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February 1938


Author Affiliations

From the Surgical Clinic and the Laboratory of Surgical Pathology of the Johns Hopkins Hospital.

Arch Surg. 1938;36(2):225-244. doi:10.1001/archsurg.1938.01190200057003

In many of the articles and special treatises dealing with carcinoma of the breast no mention is made of the variety called comedo. In some instances such a tumor may have been described under another caption, but the description is not clear enough to justify one in believing that the author had in mind the type of lesion discussed here. There is undoubtedly confusion in the minds of some as to the significance of the term comedo. The point may be illustrated by quoting a statement accredited to one of the leading pathologists:1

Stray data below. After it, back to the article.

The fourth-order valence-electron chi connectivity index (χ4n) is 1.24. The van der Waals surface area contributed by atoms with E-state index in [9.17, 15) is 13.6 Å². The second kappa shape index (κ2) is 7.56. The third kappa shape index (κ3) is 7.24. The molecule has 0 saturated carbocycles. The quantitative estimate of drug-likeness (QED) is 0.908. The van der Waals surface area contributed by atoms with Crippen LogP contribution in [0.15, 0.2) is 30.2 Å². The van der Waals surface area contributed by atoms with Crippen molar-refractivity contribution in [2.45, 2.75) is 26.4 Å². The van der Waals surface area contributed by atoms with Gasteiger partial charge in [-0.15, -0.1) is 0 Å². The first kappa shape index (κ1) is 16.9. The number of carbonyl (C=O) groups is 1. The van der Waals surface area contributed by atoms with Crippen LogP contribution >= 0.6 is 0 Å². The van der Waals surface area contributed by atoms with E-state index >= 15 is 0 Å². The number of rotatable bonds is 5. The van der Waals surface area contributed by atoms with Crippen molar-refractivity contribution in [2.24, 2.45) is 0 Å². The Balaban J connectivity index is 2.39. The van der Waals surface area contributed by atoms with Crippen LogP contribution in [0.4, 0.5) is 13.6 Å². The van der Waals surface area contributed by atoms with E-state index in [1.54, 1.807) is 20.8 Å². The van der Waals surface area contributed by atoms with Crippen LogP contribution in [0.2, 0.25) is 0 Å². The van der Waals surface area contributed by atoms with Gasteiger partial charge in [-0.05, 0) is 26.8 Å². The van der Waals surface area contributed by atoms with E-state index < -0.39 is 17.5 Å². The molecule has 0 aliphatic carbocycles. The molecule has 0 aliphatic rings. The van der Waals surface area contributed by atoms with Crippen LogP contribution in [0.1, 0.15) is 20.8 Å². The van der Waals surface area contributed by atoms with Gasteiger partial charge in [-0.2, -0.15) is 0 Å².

Next we turn to the histological and anatomical varieties of duct carcinoma. Nearly all carcinomas of the breast arise from ducts. Duct carcinoma gives rise to a type of tumor which runs along the ducts and reproduces ducts, and for a long time shows a relation to and a respect for ducts. The types are the